[Page 136]4. But they assure him, ‘The people are now grown by use so knowing of those de­ceipts, (since they discern the Corn goes to the wrong Mill) that now when there is re­ally a need of their aid, they will not part with it.’

Next is represented, how ‘particu­lar Causes are referred to Rome it self, and there, if the just have no money, he cannot be quit; if the unjust have, he may return home not freed from censure, but fenced with a Dispensation for the future: and then, what cares he how flagitiously he live, since every Hedge-Priest has power by the already procured Indulgence to absolve him?’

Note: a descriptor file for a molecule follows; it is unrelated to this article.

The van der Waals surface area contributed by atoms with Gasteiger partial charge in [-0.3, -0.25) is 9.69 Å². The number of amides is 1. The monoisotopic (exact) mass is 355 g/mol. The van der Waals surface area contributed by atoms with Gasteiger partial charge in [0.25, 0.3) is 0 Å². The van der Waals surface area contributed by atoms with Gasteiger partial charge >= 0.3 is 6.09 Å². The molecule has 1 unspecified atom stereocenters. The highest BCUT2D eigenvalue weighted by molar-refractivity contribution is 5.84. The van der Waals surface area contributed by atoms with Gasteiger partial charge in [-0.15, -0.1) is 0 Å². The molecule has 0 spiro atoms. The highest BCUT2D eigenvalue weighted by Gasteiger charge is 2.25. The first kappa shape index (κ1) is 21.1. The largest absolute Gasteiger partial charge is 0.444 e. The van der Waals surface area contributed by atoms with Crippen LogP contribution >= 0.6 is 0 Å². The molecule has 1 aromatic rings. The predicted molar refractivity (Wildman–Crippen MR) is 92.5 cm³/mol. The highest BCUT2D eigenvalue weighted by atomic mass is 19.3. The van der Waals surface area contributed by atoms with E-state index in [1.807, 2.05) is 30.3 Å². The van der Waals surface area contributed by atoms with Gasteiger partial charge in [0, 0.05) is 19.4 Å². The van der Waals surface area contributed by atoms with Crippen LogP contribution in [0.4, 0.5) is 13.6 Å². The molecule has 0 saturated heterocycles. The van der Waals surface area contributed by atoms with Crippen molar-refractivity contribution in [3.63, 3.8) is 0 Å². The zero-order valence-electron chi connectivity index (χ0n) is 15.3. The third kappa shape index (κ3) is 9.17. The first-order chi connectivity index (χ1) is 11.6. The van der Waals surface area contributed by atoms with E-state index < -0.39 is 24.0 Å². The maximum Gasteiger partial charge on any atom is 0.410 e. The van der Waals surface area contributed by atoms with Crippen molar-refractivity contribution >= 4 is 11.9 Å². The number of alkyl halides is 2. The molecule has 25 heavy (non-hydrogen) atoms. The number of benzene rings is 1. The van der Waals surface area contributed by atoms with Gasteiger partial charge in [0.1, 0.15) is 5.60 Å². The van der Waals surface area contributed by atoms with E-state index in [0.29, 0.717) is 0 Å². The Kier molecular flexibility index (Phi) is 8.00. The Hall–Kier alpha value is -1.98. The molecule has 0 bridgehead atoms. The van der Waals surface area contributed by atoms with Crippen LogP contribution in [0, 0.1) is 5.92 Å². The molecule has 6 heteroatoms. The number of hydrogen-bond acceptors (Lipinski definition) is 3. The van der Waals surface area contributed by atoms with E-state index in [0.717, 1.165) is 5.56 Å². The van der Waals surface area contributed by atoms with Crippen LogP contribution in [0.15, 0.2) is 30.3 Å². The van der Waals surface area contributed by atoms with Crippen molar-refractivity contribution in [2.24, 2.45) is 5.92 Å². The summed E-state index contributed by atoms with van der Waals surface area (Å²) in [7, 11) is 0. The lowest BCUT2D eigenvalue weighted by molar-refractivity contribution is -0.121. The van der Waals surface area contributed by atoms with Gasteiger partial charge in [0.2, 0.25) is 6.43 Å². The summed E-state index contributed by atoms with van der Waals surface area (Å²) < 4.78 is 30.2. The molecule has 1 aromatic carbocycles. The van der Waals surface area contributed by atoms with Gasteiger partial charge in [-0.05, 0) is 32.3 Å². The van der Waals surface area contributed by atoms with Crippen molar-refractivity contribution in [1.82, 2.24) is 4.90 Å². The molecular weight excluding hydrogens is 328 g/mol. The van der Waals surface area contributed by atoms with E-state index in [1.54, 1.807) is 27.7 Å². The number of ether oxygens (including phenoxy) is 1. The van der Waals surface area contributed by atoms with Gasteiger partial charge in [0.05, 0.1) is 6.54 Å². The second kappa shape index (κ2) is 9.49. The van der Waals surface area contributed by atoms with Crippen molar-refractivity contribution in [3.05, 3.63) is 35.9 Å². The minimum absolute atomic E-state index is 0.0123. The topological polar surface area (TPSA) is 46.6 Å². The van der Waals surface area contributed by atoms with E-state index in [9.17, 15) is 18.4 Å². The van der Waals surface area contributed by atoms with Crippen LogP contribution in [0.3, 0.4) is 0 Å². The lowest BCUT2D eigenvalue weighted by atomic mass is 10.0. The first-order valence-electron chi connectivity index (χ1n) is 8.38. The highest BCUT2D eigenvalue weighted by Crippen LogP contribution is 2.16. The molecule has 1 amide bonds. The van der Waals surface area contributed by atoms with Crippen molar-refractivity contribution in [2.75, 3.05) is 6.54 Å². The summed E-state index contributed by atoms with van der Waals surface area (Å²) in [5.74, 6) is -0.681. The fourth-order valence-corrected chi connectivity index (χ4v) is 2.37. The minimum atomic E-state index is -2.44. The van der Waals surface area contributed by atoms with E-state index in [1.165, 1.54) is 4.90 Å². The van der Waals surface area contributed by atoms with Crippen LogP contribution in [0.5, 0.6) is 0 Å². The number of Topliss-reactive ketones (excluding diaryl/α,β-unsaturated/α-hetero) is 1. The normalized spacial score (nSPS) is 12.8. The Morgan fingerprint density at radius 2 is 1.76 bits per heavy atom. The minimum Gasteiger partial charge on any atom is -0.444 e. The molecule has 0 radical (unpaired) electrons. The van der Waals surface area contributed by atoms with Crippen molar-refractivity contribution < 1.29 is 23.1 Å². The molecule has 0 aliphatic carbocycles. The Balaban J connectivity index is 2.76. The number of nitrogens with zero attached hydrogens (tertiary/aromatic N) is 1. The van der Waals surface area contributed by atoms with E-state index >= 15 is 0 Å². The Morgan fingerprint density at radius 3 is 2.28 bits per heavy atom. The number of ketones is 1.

Then they follow another sort of Indulgence­mongers (their Stationary Preachers of them) through all sorts of Villages and Habitations of men; standing amazed to hear how confident­ly they bear the vulgar in hand, that it will make highly for the thriving of their Families, if they give somewhat yearly to such a Saint, whose prayer they set forth (suppose St. Va­lentine, St. Hubert, &c.) but this Pension must go through the hands of those Priests. A­gain, they inroll every one of these poor men for a reward, under the protection of some Saint, making them believe an immunity from some disease or other, which would for the year be the consequent thereof. In all which there is no greater design, than to ex­haust [Page 137] their wealth. This custom taking its rise from St. Anthony, has now got an universal in­fluence upon all maladies; for you cannot name one, over which these Stationaries do not assign some such Saint to superintend: by this, sucking the very heart-bloud from these credulous persons, and eating the very bread out of their Childrens mouths. Then they lay open all the practices of another sort of beg­ging-Fryars Terminarii, who play their pranks too, and put in for a share of the Peoples suste­nance. Next they travel forward into a large Field, fruitful beyond measure, in Enormities of various kinds, as abuse of Church-Censures, Multitude of holy days, &c. At length bring­ing us to the sight of one, which though I had formerly heard of from Authors of unquesti­onable credit, yet could not take root with me, till I viewed it irrefragably made out by this authentick Copy of so solemn and great a Transaction, viz. That the Church of Rome (for it's not to be considered singly as a pre­varication, in the managements of some pri­vate persons) could suffer a Weed of so vile and poysonous nature, to spread its branches so far and so thick: We see it full blown, and bearing fruit too, where their complaint is thus renewed.